Courses

Fall 2022

For all meeting days and times please see the Online Schedule of Classes.

Reading and Composition Courses
Readings and discussions in English. Fulfills the second half of the university’s Reading & Composition Requirement (equivalent to English 1B, Comp. Lit. 1B, etc.).

German R5A. Reading and Composition (4)

Section 3: Schierenberg, B.

“It’s all a question of organization” – Women at Work in German Film & Literature

In this course you will get to know a range of writers, filmmakers, and theorists based in Germany who investigate the topic of work in their artistic practice. Their texts, poems and films will introduce you to strategies of reading and the craft of writing in college. The materials you are going to read, discuss, and write about in this class are presenting specific experiences of working women and they do so in different ways. We may talk about the worlds we see represented and the transformations they dream of, for example regarding a film’s plot or a novel’s historical context or poem’s political drive. We may also begin to wonder why that is a poem and what else it could be or try to describe the role sound plays in this film or think about the effect of the novel being written as a diary.

All readings will be in English, and no prior knowledge of the materials is required. 

This course offers a survey of modern German literary, cultural, and intellectual currents, as well as an introduction to argumentation and analysis. Students will examine numerous issues and questions central to defining the complexity of modern German culture. R5A satisfies the first half of the Reading and Composition requirement, and R5B satisfies the second half.
 

Section 4: Sacia, L.

“Gender Equality in Germany”

This course will focus on the recent history of gender equality in Germany from the second half of the 20th century to the present day. We will examine traditional gender roles in postwar Germany, differences in expectations of women in the German Democratic Republic and the Federal Republic of Germany, second wave feminism, changes that came about after the reunification, LGBTQ rights, and women’s current representation in the government and workforce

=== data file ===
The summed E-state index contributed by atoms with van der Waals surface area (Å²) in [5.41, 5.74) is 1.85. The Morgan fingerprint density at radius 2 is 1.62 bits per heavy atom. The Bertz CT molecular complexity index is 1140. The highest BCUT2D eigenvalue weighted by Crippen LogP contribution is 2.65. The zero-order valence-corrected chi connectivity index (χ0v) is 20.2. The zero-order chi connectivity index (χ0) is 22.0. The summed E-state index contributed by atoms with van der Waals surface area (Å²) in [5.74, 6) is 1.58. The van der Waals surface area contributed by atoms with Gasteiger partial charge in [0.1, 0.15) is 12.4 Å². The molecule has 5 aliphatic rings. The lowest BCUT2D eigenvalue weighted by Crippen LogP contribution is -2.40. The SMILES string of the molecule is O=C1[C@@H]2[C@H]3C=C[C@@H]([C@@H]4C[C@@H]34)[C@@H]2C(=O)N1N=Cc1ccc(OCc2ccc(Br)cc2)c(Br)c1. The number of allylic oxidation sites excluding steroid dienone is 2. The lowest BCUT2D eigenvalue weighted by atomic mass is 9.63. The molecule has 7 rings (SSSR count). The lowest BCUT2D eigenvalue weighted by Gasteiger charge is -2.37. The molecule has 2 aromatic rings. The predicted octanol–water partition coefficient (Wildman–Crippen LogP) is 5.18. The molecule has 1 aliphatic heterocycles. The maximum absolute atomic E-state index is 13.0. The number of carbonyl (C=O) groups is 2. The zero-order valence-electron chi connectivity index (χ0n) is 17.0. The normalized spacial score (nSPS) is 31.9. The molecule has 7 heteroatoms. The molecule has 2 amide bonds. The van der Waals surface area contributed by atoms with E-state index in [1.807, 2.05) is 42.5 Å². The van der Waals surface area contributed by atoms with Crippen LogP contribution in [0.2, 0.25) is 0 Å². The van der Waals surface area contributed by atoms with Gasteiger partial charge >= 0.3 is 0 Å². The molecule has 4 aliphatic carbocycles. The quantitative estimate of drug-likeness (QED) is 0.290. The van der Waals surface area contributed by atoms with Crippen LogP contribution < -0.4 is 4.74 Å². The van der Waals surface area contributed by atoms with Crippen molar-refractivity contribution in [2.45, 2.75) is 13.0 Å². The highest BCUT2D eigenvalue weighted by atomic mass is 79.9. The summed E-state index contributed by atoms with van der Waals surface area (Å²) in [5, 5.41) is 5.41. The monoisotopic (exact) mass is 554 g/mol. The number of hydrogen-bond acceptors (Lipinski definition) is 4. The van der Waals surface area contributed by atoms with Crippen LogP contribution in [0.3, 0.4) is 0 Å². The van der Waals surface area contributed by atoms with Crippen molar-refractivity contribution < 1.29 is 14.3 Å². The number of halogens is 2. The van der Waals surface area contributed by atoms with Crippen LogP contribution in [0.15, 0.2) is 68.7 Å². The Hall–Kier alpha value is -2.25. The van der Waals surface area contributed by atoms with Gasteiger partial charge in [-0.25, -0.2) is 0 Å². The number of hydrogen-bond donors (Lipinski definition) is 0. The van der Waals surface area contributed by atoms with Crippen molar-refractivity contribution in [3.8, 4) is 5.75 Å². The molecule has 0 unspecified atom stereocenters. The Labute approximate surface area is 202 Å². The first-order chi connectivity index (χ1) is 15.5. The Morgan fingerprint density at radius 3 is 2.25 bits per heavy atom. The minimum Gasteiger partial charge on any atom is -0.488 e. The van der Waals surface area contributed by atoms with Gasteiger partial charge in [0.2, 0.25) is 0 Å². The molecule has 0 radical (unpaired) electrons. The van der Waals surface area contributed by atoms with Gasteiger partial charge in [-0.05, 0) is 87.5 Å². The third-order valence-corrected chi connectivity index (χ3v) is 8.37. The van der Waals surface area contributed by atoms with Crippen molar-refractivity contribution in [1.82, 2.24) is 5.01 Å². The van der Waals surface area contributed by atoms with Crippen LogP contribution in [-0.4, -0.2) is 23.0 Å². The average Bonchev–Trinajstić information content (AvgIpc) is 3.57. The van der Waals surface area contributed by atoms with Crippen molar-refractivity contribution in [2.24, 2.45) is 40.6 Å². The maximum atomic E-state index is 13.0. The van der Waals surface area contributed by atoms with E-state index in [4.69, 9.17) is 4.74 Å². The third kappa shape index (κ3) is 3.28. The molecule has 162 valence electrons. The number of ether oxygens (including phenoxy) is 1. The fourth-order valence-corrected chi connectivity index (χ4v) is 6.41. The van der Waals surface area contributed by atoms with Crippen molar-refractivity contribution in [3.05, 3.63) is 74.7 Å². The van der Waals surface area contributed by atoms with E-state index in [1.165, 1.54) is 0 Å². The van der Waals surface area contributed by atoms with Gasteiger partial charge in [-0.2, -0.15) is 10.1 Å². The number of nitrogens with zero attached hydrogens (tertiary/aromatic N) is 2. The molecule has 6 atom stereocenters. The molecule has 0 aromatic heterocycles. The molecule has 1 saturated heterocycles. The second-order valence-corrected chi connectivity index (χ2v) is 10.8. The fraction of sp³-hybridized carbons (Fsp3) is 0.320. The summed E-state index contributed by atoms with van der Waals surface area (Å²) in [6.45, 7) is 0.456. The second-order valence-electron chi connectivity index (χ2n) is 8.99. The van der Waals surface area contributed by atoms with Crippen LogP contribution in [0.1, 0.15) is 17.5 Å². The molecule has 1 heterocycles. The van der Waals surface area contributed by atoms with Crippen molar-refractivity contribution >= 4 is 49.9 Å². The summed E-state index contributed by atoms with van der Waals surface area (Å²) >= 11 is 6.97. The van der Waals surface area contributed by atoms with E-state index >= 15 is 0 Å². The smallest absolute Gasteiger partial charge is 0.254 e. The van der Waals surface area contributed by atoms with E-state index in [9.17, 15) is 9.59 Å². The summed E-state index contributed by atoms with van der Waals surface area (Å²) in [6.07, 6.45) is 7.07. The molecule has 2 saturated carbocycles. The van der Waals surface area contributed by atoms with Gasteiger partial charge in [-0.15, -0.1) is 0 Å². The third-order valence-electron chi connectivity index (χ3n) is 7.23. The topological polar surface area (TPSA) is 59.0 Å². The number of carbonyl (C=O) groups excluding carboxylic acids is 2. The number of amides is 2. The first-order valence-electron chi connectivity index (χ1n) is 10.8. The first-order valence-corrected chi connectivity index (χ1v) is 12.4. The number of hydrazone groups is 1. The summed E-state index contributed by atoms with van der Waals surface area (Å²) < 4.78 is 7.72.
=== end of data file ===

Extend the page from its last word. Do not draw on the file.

This course offers a survey of modern German literary, cultural, and intellectual currents, as well as an introduction to argumentation and analysis. Students will examine numerous issues and questions central to defining the complexity of modern German culture. R5A satisfies the first half of the Reading and Composition requirement, and R5B satisfies the second half.


German 39P (4) Freshman Seminar. Tang

“Law and Literature”. For many people, law is the subject of law school, while literature belongs to the humanities. In this seminar, we will see that law and literature, professional school and the humanities are in fact closely related. We will read some great authors in world literature (including Aeschylus, Sophocles, Shakespeare, Melville, Kleist, Kafka), watch a number of classic films, and discuss how they engage with the key issues of law – legitimacy and legality, justice and equity, rights and obligation, crime and punishment. At the same time, we will read legal texts and see how law operates by telling stories. This seminar may be used to satisfy the Arts and Literature or Philosophy and Values breadth requirement in Letters and Science.